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Future Fonts/Terrain Maps/Gottman Card Decks



August 4 · Issue #159 · View online

A weekly newsletter that gives you 6 brief personal recommendations of cool stuff. Check out our new book Recomendo: The Expanded Edition @

If you’re enjoying Recomendo, check out Book Freak, which shares short pieces of advice from books once a week and What’s in my bag? — each week one interesting person shares four favorite things in their bag.

Early Bird Fonts
Future Fonts is a website where type designers offer early versions of beautiful typefaces at low prices ($5 and up). Some are not 100 percent finished but work for many applications. If you buy a typeface, you are guaranteed to get free updates. — MF
Terrain maps
On Google Maps: in between the standard street view, and the realistic satellite view, lies another hidden view called Terrain. Terrain is an almost artistic rendering of a physical place without all the distractions of an aerial photograph. Its crisp clarity is tremendously useful as a base map — and beautiful. To get to Terrain mode, go the “hamburger” (stack of 3 lines) in the upper left corner of Maps in a browser, and click on Terrain in the pull-down menu. — KK
A helpful relationship app
I like the Gottman Card Decks app because it requires minimal effort to use, it’s not awkward and it actually helps me get to know my husband better. There are 14 decks to choose from. Some of them have interesting questions to help you start a conversation, others have ideas for improving your relationship, or there are phrases to help you word what you’re having trouble expressing. It’s free and a great way to connect with your partner and work on your communication skills. — CD 
Sunrise/Sunset Smart Switch
My outdoor lights were controlled by an indoor switch with a programmable timer. The tiny buttons made it very difficult to program and the tiny LCD display was nearly illegible. I gave up and bought this Meross Smart WiFi Switch. Installation was easy (make sure you have a neutral wire, not just a ground wire, or it won’t work). My phone’s GPS told the switch where it is and it now turns the lights on at sunset and off at sunrise, adjusting automatically throughout the year. Brilliant. And I enjoyed forcefully throwing the old switch into the trash can. — MF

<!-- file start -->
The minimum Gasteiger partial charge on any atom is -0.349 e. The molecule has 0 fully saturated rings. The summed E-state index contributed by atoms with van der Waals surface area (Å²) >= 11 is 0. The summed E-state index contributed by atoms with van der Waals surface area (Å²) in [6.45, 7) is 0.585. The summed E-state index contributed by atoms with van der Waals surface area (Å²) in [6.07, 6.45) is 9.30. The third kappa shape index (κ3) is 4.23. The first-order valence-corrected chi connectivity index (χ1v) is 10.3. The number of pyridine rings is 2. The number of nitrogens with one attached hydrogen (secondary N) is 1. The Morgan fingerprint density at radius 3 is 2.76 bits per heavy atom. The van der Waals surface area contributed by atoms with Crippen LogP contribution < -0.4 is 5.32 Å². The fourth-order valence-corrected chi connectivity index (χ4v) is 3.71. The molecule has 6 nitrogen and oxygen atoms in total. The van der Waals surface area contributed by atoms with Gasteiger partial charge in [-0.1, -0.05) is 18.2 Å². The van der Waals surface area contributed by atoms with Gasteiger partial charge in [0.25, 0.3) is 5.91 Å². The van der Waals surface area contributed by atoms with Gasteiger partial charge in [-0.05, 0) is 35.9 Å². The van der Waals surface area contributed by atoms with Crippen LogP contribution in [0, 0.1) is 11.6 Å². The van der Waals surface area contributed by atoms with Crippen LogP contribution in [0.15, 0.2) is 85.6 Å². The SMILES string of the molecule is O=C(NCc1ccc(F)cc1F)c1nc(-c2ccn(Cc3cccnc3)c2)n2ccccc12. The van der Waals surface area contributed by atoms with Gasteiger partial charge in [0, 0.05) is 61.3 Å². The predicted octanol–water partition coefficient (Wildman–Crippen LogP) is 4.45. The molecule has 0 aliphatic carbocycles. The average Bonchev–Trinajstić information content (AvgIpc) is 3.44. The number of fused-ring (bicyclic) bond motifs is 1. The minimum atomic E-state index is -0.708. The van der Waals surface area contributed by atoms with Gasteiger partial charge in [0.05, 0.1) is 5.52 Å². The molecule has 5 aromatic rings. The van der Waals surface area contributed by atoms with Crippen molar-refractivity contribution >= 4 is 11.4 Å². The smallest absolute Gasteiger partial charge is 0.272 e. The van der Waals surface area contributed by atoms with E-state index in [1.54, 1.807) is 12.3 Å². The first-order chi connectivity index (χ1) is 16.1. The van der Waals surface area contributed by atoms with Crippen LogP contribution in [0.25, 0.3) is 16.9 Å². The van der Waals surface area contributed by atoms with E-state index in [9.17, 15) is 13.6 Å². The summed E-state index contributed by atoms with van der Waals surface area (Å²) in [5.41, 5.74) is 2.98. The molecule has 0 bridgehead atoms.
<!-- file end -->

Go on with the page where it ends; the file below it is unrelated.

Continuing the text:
Give advice to your younger self
I love the concept of Hey From The Future, a website that lets you share advice you wish you had at specific ages. I encourage everyone to contribute. I read all the advice that is posted from age 35 and up, and from what I gathered I need to spend more money traveling and more time with my parents and the people I really like. Also, it’s not too late to [fill in the blank]. Whatever you’ve always wanted to do. You can still do it. — CD 
Needle-nose marker
I am a convert to a needle-nosed marker. It’s a sharpie pen with its inky tip at the end of a long thin stalk, thin as a bamboo skewer. I am amazed how often I need to mark something through a hole, in a slot, or in a tight corner, or trace a pattern — situations the usual fat pen or pencil tip won’t fit in. Its body is as thin as its tip, except at the end where its fat enough to hold. This makes it easier to mark anything. A number of different but similar brands make these; I use the FastCap Long Nosed Pattern Marker ($7), which also has a chisel tip marker on its opposite end. — KK
— Kevin Kelly, Mark Frauenfelder, Claudia Dawson
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